A Theory of Multiple-Case Research


  • I gratefully acknowledge the comments of Kenneth Gergen

should be addressed to George C Rosenwald, Department of Psychology, University of Michigan, 580 Union Drive, Ann Arbor, MI 48109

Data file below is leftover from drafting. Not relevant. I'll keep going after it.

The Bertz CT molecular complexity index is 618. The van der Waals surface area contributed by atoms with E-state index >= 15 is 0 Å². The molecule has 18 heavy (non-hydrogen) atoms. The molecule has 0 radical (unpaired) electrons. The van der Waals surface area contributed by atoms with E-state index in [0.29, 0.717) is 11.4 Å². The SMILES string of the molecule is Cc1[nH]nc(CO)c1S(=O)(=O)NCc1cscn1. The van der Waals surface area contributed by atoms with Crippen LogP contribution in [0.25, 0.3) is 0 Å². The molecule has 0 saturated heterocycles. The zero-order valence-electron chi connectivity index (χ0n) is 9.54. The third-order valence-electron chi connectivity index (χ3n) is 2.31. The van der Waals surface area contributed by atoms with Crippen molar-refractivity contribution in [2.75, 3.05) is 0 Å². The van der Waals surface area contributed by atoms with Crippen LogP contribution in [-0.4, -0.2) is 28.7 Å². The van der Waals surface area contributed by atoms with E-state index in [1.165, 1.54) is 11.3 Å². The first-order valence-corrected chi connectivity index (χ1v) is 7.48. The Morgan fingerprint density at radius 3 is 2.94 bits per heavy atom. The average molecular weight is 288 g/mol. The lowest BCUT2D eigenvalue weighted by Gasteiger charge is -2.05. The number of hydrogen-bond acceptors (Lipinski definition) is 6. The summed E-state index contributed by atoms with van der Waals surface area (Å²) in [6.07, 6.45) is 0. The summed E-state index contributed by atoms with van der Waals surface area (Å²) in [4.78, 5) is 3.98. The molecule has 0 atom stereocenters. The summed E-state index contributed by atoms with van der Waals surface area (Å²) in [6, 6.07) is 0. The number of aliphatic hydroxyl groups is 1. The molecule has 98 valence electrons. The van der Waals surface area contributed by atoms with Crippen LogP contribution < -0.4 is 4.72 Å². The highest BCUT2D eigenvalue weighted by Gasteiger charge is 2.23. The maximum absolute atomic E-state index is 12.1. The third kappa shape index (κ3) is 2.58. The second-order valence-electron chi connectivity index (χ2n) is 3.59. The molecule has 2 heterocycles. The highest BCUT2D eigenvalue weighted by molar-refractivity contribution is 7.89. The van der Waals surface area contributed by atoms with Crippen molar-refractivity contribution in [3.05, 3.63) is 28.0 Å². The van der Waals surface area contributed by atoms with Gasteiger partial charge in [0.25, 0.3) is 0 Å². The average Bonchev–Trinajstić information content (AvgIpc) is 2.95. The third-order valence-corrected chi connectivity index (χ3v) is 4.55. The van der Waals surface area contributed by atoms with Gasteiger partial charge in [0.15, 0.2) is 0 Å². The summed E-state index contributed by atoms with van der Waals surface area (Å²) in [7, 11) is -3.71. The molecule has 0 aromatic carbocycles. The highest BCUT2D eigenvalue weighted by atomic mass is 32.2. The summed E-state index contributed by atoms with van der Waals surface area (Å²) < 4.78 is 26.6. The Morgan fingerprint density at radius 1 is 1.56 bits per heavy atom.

ABSTRACT Psychologists have generally neglected the detailed study of lives because it has not seemed to contribute to the formulation of general truths The insistence that each life is unique and therefore incomparable has shaped the modern disciplines of personality and social psychology, segregating them from each other and blocking a clear view of how social facts and psychological processes inform each other In the proposed model of multiple-case study, individual cases, captured through intensive exploratory interviews, are brought into “conversation” with one another This permits shared realities to be reconstructed out of individuals' perspectival images But in daily life such reconstructions often fail to be made because the social conditions favorable to a conversation among those viewing a shared reality from characteristic vantage points (for instance, oppressors and oppressed, or even fellow victims) are not met The resulting silence itself must become a topic of conversation before social knowledge can be created or social problems solved The pertinent epistemological presuppositions are illustrated by reference to sample multiple-case studies